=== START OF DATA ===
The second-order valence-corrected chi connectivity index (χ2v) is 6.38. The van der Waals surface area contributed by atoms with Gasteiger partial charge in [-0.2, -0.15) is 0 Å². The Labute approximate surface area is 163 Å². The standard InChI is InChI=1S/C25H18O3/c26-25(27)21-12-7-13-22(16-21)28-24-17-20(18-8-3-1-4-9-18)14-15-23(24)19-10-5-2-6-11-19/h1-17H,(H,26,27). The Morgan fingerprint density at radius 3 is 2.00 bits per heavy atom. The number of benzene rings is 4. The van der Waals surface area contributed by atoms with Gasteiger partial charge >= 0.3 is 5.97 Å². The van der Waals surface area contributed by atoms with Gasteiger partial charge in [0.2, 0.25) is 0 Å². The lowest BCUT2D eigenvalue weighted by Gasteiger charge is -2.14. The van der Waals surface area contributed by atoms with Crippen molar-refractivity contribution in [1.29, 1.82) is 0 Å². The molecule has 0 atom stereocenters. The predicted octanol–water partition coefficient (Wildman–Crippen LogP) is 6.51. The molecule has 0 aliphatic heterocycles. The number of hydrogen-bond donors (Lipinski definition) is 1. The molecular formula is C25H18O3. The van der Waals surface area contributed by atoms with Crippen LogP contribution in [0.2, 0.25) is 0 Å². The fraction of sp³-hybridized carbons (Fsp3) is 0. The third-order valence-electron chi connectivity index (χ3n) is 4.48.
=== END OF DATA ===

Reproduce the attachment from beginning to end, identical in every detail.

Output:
The second-order valence-corrected chi connectivity index (χ2v) is 6.38. The van der Waals surface area contributed by atoms with Gasteiger partial charge in [-0.2, -0.15) is 0 Å². The Labute approximate surface area is 163 Å². The standard InChI is InChI=1S/C25H18O3/c26-25(27)21-12-7-13-22(16-21)28-24-17-20(18-8-3-1-4-9-18)14-15-23(24)19-10-5-2-6-11-19/h1-17H,(H,26,27). The Morgan fingerprint density at radius 3 is 2.00 bits per heavy atom. The number of benzene rings is 4. The van der Waals surface area contributed by atoms with Gasteiger partial charge >= 0.3 is 5.97 Å². The van der Waals surface area contributed by atoms with Gasteiger partial charge in [0.2, 0.25) is 0 Å². The lowest BCUT2D eigenvalue weighted by Gasteiger charge is -2.14. The van der Waals surface area contributed by atoms with Crippen molar-refractivity contribution in [1.29, 1.82) is 0 Å². The molecule has 0 atom stereocenters. The predicted octanol–water partition coefficient (Wildman–Crippen LogP) is 6.51. The molecule has 0 aliphatic heterocycles. The number of hydrogen-bond donors (Lipinski definition) is 1. The molecular formula is C25H18O3. The van der Waals surface area contributed by atoms with Crippen LogP contribution in [0.2, 0.25) is 0 Å². The fraction of sp³-hybridized carbons (Fsp3) is 0. The third-order valence-electron chi connectivity index (χ3n) is 4.48.